Conclusion: This was a beautiful read, with an amass of well-rounded driven characters and easy plot that I think you should check out. 

 

Buy the book!

http://www.noirpress.co.uk/buy/shtetl-romance-grigory-kanovich

‘Shtetl Love Song’ by Grigory Kanovich
Noir Press
ISBN: 978-0995560024

Numen the Slayer (Review)

SynopsisNumen: Numen Magnus is heir to the castle of Magnus Keep, but has everything taken from him by a barbaric king. With his home destroyed and family murdered, Numen must fight to survive in the uncharted wilderness of Umbran. Along his journey, Numen discovers something significant about his heritage and seeks to turn his enemies to ash. Numen the Slayer is a fantasy underdog story where one young man can decide the fate of a kingdom. The Gold Phoenix rises!

Review: Numen the dragon slayer is the fantasy novel written by Grady P. Brown. The author clearly loves the world he has created as well the history of the characters’ that inhabit it and truly does wish for others to feel the same way. However this is the book’s own downfall. By trying to squeeze so many characters and so much lore in to the book, it does mean there isn’t a lot of time devoted to developing the emotions of the main characters. Despite this it isn’t a confusing book, the characters and their environments are so separate from one another that it’s easy to follow. The book does feel like it has it’s own world, it’s extensive, everything planned out from the environment to the economic income of each kingdom and the author does devote a lot of time to these kingdom developing them throughout the book. It’s a book for people who love worldbuilding over character development, which I’m certainly partial to.

Conclusion: I did enjoy this book, it is an easy read to get through and something nice to wind down with.

What do you think? Would you read it? Have you read it? Comment below!

Thanks to Grady P Brown for giving me a free copy for a honest review.

 

The Curse of Fantasy YA (Review)

A royal wedding should be a celebration, with fireworks and dancing till dawn. But for General’s daughter Kestrel, betrothed to the Crown Prince, marriage is a trap.

Just as they fell in love, Arin became her enemy. Kestrel aches to tell him the truth – that her engagement was the price she paid to save his life. But in a world of lies and intrigue, how can she trust him if she doesn’t even trust herself? The truth will come out, and when it does, Kestrel and Arin will learn the high cost of their crime…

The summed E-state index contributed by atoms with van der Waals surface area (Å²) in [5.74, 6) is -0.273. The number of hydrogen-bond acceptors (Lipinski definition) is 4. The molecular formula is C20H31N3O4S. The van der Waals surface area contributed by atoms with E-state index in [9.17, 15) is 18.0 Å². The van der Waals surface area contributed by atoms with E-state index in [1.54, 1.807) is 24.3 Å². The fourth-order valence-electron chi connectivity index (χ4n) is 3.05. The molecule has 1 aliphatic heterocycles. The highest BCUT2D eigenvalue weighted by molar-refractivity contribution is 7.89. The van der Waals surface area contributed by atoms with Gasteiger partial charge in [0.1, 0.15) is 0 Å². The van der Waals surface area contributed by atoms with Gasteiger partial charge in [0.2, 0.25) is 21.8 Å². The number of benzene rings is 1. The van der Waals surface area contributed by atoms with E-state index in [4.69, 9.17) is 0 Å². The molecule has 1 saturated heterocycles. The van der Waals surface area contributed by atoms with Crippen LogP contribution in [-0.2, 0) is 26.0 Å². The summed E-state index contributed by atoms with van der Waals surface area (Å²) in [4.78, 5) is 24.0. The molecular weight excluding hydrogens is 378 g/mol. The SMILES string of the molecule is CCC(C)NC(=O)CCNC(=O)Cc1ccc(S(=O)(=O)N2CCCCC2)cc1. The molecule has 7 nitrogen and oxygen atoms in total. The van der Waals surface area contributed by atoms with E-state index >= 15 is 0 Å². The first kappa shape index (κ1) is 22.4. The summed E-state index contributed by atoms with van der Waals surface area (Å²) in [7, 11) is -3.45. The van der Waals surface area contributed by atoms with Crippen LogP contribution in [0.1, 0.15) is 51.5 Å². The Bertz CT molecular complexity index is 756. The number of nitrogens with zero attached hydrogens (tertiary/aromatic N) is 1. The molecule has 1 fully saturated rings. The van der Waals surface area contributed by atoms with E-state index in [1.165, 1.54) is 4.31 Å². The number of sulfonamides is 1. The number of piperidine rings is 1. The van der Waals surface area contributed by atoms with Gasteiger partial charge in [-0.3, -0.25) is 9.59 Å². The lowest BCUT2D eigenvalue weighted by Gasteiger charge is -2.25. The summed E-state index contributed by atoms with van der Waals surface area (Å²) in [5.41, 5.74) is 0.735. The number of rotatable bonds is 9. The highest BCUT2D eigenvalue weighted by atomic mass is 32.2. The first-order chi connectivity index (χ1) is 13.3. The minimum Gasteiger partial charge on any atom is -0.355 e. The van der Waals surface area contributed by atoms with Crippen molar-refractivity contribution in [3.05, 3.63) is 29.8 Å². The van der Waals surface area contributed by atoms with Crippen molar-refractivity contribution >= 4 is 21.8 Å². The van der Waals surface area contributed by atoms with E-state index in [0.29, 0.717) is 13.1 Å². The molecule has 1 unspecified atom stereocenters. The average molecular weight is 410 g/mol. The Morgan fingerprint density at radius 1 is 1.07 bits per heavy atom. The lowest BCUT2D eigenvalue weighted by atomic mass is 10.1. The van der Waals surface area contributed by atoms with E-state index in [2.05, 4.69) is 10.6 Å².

Winner's crime

I have a confession. A horrible confession.

I hate the YA fantasy genre….

Okay granted it’s not something I keep secret but my point is, is that I expected all fantasy YA books to turn out the same. Same plot, same beats, same surprises. And this is because what feels like the same story a thousand times over. So, entering a YA book, I’m nervous and wary.

So, I feel I have to apologise to Winner’s crime because while it’s a good book, I can’t escape the worry that it’s plotline will be the same as every one of its pretentious. It’s good, even I’ll admit that. This world is immersive, it’s characters diverse. It was an interesting read for sure. Let’s try and go through it’s good point without being too biased.

  • Main protagonist: I like Kestrel, and really do understand the horrible situation she’s being put in. I like Arin for bad reasons: I like him because he isn’t a carbon copy of Kestrel, he’s actually kind of dumb, which made him interesting, but really, I never felt sucked into his storyline like Kestrel’s.
  • There’s a reason they can’t be together: I won’t go too into this, but the fact that they can’t be happily together is simple, common sense, actually. Doesn’t make it hurt any less but at least it has context.
  • It doesn’t really suffer from middle book syndrome…maybe: While the ending did essentially move the plot backwards, stuff did happen in this book and not all of it went to waste.

So yeah those are my main good points with the book, but all of that is over shadow by the looming threat of a predicable plot. I don’t want it to be predicable but…it is. It’s pretty and written beautiful but it’s predicable and I’m so afraid the next one will just ruin it all with the same finale that’s just like every other YA novel. I hope it’s not.

Only one way to find out…

In the end I’d recommend this as a great starting point for YA fantasy, it just shouldn’t be your 100th book.

 

What do you think? Would you read it? Have you read it? Comment below!

The Song of the Stork- review

Synopsis: Fifteen year-old Yael is on the run. The Jewish girl seeks shelter from the Germans on the farm of the village outcast. Aleksei is mute and solitary, but as the brutal winter advances, he reluctantly takes her in and a delicate relationship develops.

As her feelings towards Aleksei change, the war intrudes and Yael is forced to join a Jewish partisan group fighting in the woods.

Torn apart and fighting for her life, The Song of the Stork is Yael’s story of love, hope and survival. It is the story of one woman finding a voice as the voices around her are extinguished.

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Review: This book is an amazingly beautiful especially in displaying the bleakness of humanity. A lot of this book is spent talking about what is left of humanity when hope is gone and how evil anyone can become and this book never lets you forget how horrible the world is. It also creates incredicbly real, reable characters that truly drives the story. It isn’t a book of happy endings and romance, it is a book of harsh realities and this is what makes it so good.

I would recommend this book to anyone who can read and please tell me your own thoughts on the Song of the Stork.